USCCB - Migration & Refugee Services
The Catholic Church in the United States has been assisting immigrants and refugees adjust to their new lives since the founding of this nation. Until the early twentieth century, these efforts were organized at the local diocesan and parish levels and, typically, involved the provision of pastoral care, social services, and education. In 1920, under the auspices of the National Catholic Welfare Conference (NCWC), the bishops established a Department of Immigration at the national level. Between 1920 and 1930, the Immigration Department, which had a presence at Ellis Island, had assisted more than 100,000 immigrants in their efforts to immigrate.
Following World War II and the passage of the Displaced Persons Admissions Act of 1948, the Church assisted in the resettlement of more than 100,000 European refugees. Catholic Relief Services (CRS) and the Catholic Committee for Refugees coordinated the provision of resettlement services. Throughout the 1950’s, the NCWC Department of Immigration assisted in the preparation of documentation for visa applications for prospective immigrants and helped newcomers with their immigration processing necessary to remain in the country and to become naturalized U.S. citizens. The NCWC Immigration Department also provided the bishops with technical assistance regarding public policies affecting immigrants and refugees. This included monitoring and advising on legislative activity in Washington, DC; analyzing and communicating immigration law changes; and assisting the bishops to develop and advocate public policy positions.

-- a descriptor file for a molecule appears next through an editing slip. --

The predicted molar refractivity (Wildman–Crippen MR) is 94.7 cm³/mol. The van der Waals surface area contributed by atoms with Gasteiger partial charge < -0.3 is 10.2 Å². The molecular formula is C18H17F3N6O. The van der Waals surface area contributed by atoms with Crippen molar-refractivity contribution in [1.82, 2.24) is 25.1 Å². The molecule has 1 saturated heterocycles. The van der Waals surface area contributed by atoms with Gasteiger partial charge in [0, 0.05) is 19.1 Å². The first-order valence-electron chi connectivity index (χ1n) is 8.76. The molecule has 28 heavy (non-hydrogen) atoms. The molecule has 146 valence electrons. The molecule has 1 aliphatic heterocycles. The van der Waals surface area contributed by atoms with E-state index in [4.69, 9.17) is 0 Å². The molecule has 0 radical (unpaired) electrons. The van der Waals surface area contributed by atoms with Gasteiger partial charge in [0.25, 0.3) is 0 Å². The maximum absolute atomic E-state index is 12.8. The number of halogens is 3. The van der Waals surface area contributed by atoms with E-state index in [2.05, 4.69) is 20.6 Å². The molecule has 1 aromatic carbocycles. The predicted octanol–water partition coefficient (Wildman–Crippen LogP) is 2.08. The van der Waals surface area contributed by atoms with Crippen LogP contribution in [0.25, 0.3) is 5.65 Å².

When the bishops established the United States Catholic Conference (USCC) in 1965, a new department called Migration and Refugee Services (MRS) was created within the USCC to be responsible for several functions, including refugee resettlement activities previously administered under the auspices of CRS, public policy development and advocacy, and the provision of legal immigration services. Since its beginning, MRS has administered an office in Miami to work with migrants and refugees arriving directly to the U.S. from Cuba and Haiti.
Since 1975, MRS has coordinated the resettlement of more than 800,000 refugees through dioceses throughout the country
In 1987, the bishops delegated to MRS the responsibility for administering national programs of pastoral care for ethnic and mobility apostolates, designed to encourage and support linkages between these communities and the local church. Consequently, the Office for the Pastoral Care of Migrants and Refugees was added to MRS.
In 1990, MRS divested itself of its legal immigration services functions with the incorporation of the Catholic Legal Immigration Network, Inc. (CLINIC).
In 1998, MRS established four offices to carry out its mandate from the bishops: Office for the Pastoral Care of Migrants and Refugees, Office of Migration and Refugee Policy, Office of Refugee Programs, and Office of the Executive Director.
Since 1999, MRS has expanded its work with unaccompanied refugee and alien children and in 2002, began working with the victims of human trafficking, which includes a number of unaccompanied minors requiring specialized placements and services.